Robust control theory has received much attention in the past decades. The most popular approaches are based on frequency domain analysis and design. Early work in this field can be found in [Rosenbrok, 1974], or [Horowitz, 1991]. The most representative modern frequency domain techniques are Loop Transfer Recovery [Doyle and Stein, 1979, Maciejowski, 1989],H∞-synthesis [Doyle et al., 1989, McFarlane and Glover, 1990], µ-synthesis [Zhou and Doyle, 1999] and their LMI-based (Linear Matrix Inequality) extensions. Unfortunately, these techniques are not very efficient for problems with respect to real parameter variations. Alternative techniques which are involving robustness more appropriate for dealing with real uncertainties have also been considered, for example: quadratic stability [Garcia et al., 1997, Khargonekar et al., 1990], adaptation of µ-synthesis [Young, 1996] value set and parameter space techniques [Barmish, 1994, Ackermann, 1993] and so on. But for various reasons (such as: conservatism — special requirements relative to the dependency on uncertainties — limitations on the number of uncertainties — very large controller orders) these techniques do not really solve the general problem. As we shall see in this book, multi-model control design based on modal approaches, despite some more or less heuristic features, is very efficient, especially in the case of real uncertainties.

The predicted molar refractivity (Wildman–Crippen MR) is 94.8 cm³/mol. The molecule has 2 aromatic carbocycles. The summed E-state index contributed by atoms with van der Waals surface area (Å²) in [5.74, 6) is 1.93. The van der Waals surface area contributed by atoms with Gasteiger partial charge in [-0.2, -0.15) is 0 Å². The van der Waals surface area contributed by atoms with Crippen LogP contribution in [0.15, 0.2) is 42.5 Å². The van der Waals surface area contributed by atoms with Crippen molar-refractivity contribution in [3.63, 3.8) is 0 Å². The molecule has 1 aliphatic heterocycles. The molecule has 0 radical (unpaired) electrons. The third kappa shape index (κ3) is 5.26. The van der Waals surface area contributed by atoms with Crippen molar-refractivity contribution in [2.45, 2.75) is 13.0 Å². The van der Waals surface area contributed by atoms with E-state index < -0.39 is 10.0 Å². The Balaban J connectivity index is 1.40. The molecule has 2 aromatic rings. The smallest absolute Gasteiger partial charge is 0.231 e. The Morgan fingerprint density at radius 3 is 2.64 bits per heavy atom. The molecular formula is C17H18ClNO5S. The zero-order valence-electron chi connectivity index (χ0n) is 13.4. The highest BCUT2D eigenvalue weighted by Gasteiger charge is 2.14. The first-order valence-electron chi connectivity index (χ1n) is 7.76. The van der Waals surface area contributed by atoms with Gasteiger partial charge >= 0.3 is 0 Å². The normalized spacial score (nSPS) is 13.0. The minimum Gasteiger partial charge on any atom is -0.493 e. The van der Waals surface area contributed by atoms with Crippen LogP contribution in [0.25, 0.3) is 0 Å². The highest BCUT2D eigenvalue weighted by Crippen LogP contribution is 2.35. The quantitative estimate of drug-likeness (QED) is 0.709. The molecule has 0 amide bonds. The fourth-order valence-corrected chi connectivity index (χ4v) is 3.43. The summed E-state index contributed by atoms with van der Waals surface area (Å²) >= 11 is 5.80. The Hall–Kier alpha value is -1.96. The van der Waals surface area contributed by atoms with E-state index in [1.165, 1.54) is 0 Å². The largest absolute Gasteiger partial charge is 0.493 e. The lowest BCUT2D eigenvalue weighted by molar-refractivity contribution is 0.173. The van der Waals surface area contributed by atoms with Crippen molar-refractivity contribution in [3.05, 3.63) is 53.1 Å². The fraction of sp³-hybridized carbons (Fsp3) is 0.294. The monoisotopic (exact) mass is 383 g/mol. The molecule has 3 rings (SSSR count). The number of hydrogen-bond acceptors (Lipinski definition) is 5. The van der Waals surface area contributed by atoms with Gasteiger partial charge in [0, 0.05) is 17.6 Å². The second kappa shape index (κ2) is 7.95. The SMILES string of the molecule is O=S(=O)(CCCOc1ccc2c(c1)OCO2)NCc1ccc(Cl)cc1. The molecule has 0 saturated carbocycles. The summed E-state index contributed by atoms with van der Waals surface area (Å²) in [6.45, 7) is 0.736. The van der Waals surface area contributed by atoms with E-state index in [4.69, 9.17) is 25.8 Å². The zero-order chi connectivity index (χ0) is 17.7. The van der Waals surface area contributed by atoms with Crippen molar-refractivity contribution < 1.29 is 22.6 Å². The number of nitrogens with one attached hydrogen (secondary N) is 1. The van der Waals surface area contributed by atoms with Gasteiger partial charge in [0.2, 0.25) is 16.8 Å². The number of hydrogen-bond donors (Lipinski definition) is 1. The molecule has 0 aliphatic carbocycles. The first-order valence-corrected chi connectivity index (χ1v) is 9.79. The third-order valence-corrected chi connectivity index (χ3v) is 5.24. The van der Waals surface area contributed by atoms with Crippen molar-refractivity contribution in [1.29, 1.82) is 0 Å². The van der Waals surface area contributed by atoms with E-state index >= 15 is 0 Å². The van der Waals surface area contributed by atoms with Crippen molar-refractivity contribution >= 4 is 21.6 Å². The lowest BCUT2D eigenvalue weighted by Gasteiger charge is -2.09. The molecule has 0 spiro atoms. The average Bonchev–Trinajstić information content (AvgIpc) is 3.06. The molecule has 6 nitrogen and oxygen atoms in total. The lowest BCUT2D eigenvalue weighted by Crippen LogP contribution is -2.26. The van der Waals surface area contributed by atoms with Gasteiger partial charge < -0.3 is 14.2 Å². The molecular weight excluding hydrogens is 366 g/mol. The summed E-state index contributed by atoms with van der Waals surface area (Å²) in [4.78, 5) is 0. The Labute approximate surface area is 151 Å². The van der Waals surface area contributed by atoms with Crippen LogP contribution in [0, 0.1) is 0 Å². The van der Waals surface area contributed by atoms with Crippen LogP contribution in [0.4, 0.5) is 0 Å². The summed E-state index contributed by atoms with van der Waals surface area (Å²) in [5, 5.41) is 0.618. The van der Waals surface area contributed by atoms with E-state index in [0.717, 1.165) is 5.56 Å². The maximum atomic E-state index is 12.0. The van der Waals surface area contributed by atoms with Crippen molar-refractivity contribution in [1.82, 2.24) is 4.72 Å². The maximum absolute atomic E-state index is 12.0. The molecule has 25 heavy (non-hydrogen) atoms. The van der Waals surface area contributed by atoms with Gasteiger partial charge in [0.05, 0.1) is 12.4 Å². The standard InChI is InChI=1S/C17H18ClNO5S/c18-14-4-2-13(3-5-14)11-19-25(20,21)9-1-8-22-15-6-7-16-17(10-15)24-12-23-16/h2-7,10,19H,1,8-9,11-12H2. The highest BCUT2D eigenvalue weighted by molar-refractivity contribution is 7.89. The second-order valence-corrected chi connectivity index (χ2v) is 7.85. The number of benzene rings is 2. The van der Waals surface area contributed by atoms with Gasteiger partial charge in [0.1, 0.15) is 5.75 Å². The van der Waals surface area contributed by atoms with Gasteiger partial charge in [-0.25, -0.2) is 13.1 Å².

KeywordsLinear Matrix Inequality Frequency Domain Analysis Pole Assignment Design Freedom Quadratic Stability
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